Based on a straw poll of staff in 25 offices, certain trends are already clear: for example, the sound of the dog barking for pet food would likely be rejected by all offices (although for different reasons), but a robot voice saying “Gerivan” for clothing would likely be accepted. For motion marks, there was a split between offices over a bike riding in a city for insurance services, as there was over hands clapping for remote controls and also for the multimedia mark of a footballer kicking a ball for sports clothing. “There is a level of divergence in the answers received,” said Irene, adding that there was further divergence when it comes to relative grounds. “There is a lot of work to do and it will be a real challenge to come to an agreement.”

Giving a practitioner’s perspective, Kasper Frahm of Plesner raised some questions about the 16 marks under discussion, such as: Is 16 seconds too long to work to function as a trade mark? Is it possible to identify what is distinctive? If marks are registered, how wide will the scope of protection be? What role does the description play? Could there be a “substantial value” objection? There are a lot of sound mark applications at the moment, he added, many of which have already been registered.

Red Horowitz of BakerHostetler provided a US view, focusing on the definition of trade mark, the considerations applied to non-traditional marks and examples of those that have been registered as sounds, scents, flavours, motions, holograms, lights, textures, colours, colour combinations and trade dress.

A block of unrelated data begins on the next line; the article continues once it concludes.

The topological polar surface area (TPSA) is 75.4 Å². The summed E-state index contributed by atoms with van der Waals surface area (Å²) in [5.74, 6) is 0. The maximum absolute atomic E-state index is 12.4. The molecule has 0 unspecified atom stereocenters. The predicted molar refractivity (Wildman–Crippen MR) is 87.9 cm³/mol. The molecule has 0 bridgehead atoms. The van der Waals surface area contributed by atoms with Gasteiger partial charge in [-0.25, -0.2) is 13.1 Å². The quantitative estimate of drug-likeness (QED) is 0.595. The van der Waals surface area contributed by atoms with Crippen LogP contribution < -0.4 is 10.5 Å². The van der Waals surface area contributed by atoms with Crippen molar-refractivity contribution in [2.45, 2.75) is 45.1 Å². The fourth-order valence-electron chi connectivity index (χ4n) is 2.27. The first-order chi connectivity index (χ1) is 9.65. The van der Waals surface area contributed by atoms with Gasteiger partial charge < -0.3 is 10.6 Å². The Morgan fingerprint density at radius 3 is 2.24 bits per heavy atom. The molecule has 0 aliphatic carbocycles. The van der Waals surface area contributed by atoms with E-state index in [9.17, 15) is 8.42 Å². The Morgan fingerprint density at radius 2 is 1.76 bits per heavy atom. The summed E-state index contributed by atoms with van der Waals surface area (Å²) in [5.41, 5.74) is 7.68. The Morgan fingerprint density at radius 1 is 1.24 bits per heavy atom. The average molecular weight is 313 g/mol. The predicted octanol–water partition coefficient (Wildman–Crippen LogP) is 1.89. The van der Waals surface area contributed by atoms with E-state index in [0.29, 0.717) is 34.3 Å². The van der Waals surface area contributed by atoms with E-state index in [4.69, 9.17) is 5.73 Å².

He also set out the USPTO’s requirements for representing these marks. Single colours and trade dress cannot be inherently distinctive, so evidence of acquired distinctiveness must be provided for such marks.

Posted by: Blog Administrator @ 09.54
Tags: Annual Conference, Paris, EUIPO ,

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How to save the UDRP

Annual Conference delegates were brought up to date on the planned ICANN review of the UDRP system today. Nick Wood of Com Laude said that the MARQUES Cyberspace Team is closely monitoring it and “We are requesting that the ICANN review is a data-driven review.” He added that MARQUES estimated that brand owners have spent at least $500 million filing UDRP cases since 1999, while respondents have paid very little.

Willem Leppink of Ploum and Georges Nahitchevansky of Kilpatrick Townsend, who are both UDRP panellists, explained that different stakeholders have raised a number of issues to be addressed in the review, including:

  • Should “registered and used in bad faith” be changed to “registered or used in bad faith”?
  • (Claimed) conflicts of interest: should panellists also represent parties?
  • Should all panels be three-person panels? And should there be appeals?